Paris' oldest church : 3,
place Saint-Germain des Prés. Open every day from 8am to 8pm.
Saint-Germain des Pres
Very few visitors to this church are aware that inside it hangs a small
picture by Picasso depicting the head of a woman. Placed in the corner
with rue Bonaparte, this small design pays homage to the poet friend of
the Spanish painter, Guillaume Apollinaire.
Completed in 558 and consecrated by the Archbishop of Paris,
Monseigneur Saint-Germain, the church still holds today the remains of
the man who ordered its construction, the King Childebert 1st, the
Merovigian King building this Basicila of Sainte-Croix to hold the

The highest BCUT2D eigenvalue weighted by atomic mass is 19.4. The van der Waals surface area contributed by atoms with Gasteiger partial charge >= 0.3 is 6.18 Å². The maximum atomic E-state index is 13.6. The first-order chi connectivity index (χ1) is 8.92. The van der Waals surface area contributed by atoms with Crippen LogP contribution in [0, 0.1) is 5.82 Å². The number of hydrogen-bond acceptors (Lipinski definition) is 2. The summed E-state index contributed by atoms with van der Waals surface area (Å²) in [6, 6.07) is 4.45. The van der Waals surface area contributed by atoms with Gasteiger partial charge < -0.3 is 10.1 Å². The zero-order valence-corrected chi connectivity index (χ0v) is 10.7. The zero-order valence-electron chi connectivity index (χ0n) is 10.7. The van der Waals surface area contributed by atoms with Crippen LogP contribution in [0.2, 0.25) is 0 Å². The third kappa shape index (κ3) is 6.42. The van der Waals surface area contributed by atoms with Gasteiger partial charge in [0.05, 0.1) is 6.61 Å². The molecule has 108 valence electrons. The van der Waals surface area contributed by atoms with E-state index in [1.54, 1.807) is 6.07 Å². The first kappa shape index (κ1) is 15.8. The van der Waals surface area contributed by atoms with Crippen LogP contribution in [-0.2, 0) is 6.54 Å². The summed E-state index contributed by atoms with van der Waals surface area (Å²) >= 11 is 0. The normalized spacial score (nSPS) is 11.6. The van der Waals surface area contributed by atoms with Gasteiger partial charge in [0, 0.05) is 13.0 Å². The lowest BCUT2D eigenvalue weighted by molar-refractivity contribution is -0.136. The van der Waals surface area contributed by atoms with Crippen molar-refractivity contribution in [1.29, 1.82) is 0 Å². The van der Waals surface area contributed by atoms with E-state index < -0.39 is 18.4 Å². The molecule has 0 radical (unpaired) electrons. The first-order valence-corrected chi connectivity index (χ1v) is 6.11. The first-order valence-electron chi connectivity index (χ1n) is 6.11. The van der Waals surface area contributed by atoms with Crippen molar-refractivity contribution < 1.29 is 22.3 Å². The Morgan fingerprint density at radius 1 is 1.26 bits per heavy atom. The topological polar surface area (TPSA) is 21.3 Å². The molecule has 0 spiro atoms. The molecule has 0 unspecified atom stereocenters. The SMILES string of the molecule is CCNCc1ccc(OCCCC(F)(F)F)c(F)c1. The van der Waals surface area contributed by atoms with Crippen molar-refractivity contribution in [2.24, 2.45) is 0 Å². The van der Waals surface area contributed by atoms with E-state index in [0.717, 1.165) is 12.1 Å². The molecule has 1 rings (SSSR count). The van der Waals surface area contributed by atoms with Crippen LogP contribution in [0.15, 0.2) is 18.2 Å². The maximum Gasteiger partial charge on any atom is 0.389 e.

tombs of future kings. Repeatedly destroyed by the Vikings in the 9th
century, the church was reconstructed by the Abbot Morard at the turn
of the millennium. Enlarged in 1163 by the Pope Alexander III, its
influence spread beyond the city limits of Paris, becoming perhaps its
most well reputed parish.
The French Revolution turned the church successively into a prison, a
torture chamber for the two hundred odd Parisians massacred there and
finally a munitions store of gunpowder. This was a fatal mistake, a
fire, igniting the powder, resulting in the destruction of the church’s
framework and a good deal of its treasures, including its celebrated
library of theology. A large part of the Abbey that lay in ruins was
completely destroyed in order to make room for the Place Saint-Germain
des Près which faces the church today.
The church’s current appearance can be traced to the 19th century
architects, Godde and then Baltard, who both worked on restoration.